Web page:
Gertrude Peoples, a special assistant with the University of Washington football program and the former director of the UW’s Student-Athlete Academic Services, is the 2012 recipient of the UW Charles E. Odegaard Award.
The award will be presented at the 42nd annual EOP Celebration, Fête and Honors hosted by UW Office of Minority Affairs and Diversity (OMA&D) and the Friends of the Educational Opportunity Program (EOP) on Thursday, May 10, at the Sheraton Seattle Hotel. The dinner and scholarship fundraiser will be held from 5:30 p.m. to 8:30 p.m.
Established in 1973, the Odegaard award honors individuals whose leadership in the community exemplifies the former UW president’s work on behalf of diversity. It is the only University and community-selected award, and is regarded as the highest achievement in diversity at the UW.
“Gertrude has impacted the lives of thousands of UW student-athletes,” Edwards Lange said. “We are indebted to her for the leadership, knowledge, and caring she brings to the University. For over 40 years, she has contributed to the success of our students and continues to do so today. Her commitment to connecting students of color with the UW community, as well as her loyal service as a mentor and advisor reflect the goals of OMA&D and EOP.”
Peoples began her career at UW in 1969 after being hired by Dr. Samuel E. Kelly, UW’s first vice president of the Office of Minority Affairs, to be an academic counselor with EOP. Her unique talent to connect with students and other UW departments during a time of social unrest led to her becoming an academic advisor to UW student-athletes in 1970.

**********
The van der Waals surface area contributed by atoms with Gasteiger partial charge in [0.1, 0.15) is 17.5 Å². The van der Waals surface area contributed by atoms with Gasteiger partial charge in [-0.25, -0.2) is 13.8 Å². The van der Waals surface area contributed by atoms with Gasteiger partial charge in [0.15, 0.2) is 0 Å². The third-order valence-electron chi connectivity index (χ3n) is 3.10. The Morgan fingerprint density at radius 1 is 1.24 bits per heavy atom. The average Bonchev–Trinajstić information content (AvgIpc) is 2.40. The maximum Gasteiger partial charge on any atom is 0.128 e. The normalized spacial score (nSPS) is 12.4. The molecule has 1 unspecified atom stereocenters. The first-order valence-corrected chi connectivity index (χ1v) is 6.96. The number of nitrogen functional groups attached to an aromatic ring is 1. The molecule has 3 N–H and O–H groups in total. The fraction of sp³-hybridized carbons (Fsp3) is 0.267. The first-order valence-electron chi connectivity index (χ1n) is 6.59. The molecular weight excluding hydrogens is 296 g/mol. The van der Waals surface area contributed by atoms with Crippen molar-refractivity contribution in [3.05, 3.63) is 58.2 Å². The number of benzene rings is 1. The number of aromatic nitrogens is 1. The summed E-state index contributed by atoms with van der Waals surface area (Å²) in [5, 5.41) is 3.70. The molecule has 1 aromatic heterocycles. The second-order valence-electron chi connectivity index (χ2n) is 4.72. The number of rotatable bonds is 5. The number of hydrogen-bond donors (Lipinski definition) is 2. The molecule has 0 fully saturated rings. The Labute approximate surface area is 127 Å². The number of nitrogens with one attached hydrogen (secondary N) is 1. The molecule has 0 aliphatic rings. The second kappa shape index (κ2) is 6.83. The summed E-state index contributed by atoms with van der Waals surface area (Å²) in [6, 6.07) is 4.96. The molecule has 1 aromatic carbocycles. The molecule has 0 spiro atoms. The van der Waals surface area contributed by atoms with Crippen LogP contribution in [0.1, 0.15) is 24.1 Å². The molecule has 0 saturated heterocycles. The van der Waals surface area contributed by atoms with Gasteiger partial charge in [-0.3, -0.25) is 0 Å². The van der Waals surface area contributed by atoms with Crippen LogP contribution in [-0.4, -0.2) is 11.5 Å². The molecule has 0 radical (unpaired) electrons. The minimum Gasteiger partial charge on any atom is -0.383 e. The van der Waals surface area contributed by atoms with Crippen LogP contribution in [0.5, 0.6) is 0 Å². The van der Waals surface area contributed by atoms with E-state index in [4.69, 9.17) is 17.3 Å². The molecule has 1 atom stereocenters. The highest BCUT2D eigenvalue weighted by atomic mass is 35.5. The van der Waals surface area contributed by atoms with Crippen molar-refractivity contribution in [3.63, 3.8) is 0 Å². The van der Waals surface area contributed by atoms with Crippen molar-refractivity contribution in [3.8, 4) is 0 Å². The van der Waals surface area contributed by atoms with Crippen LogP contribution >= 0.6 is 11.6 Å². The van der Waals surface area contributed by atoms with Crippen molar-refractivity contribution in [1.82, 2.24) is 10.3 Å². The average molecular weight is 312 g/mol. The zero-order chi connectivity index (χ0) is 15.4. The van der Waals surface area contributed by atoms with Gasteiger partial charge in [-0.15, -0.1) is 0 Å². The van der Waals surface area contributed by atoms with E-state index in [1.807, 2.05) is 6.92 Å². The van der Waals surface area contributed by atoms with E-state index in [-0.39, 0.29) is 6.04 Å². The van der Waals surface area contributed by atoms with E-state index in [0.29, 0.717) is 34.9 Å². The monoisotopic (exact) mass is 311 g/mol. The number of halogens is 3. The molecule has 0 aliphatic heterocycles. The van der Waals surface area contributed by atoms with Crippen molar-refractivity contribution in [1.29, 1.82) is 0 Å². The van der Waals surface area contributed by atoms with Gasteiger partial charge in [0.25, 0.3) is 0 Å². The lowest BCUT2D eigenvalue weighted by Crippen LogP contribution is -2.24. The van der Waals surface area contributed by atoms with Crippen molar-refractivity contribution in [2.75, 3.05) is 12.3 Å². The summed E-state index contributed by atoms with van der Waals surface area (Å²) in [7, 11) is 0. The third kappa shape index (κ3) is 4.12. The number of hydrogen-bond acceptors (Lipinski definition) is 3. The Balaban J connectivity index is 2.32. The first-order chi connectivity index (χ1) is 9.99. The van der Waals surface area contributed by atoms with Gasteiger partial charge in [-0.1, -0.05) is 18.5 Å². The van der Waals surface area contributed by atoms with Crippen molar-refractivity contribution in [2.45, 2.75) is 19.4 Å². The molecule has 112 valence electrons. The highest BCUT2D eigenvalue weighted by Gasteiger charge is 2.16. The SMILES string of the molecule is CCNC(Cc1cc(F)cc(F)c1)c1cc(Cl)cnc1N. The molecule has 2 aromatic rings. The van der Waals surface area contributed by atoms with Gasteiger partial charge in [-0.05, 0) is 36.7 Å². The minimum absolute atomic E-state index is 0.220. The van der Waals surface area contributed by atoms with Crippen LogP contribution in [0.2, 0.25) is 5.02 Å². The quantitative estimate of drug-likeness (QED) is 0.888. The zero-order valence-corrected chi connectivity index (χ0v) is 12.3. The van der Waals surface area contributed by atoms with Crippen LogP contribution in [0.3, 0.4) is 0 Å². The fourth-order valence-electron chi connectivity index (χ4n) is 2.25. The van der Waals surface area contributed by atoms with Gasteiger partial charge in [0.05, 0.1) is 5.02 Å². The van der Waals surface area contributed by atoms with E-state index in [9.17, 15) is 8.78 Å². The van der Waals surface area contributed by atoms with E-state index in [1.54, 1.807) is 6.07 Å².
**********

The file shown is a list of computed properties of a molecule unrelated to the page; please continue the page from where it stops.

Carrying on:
Peoples was charged with the task of helping ease racial tensions that were occurring in the athletic department at that time. Not only did she successfully lead the integration of African-American football players into the campus community, she enhanced the level of academic support received by student-athletes of all ethnicities and genders. Peoples started the country’s first academic support office for college student athletes, setting the standard for similar programs across the nation.
By 1973, she was accompanying the football coaching staff on home recruiting visits as the first female recruiter for athletics at a major university. She was featured in both Ebony Magazine and Sports Illustrated during that time. Her success as a recruiter led other schools to call on the NCAA to alter the rules, limiting home visits to coaches. Peoples has worn several “hats” during her time in athletics, also working as a liaison between coaches and athletes, as well as families and upper campus.
She has been a mentor to countless student-athletes including Husky football legends Warren Moon, Mario Bailey, Spider Gaines, and Greg Lewis. Two athletic department awards have been named in her honor. The Gertrude Peoples Scholarship Award is presented to a senior student-athlete pursuing a graduate degree, while the Gertrude Peoples Award is given to a UW coach who goes above and beyond expectations in helping their student-athletes with academics.
Currently in semi-retirement, Peoples recently battled breast cancer after being diagnosed last May. A devoted mother and grandmother, she has driven her grandchildren to and from school for the last 18 years. Peoples also competes in bridge tournament across the country and is an avid reader.
Learn more about the Odegaard Award and Celebration 2012.
Photo by Ron Wurzer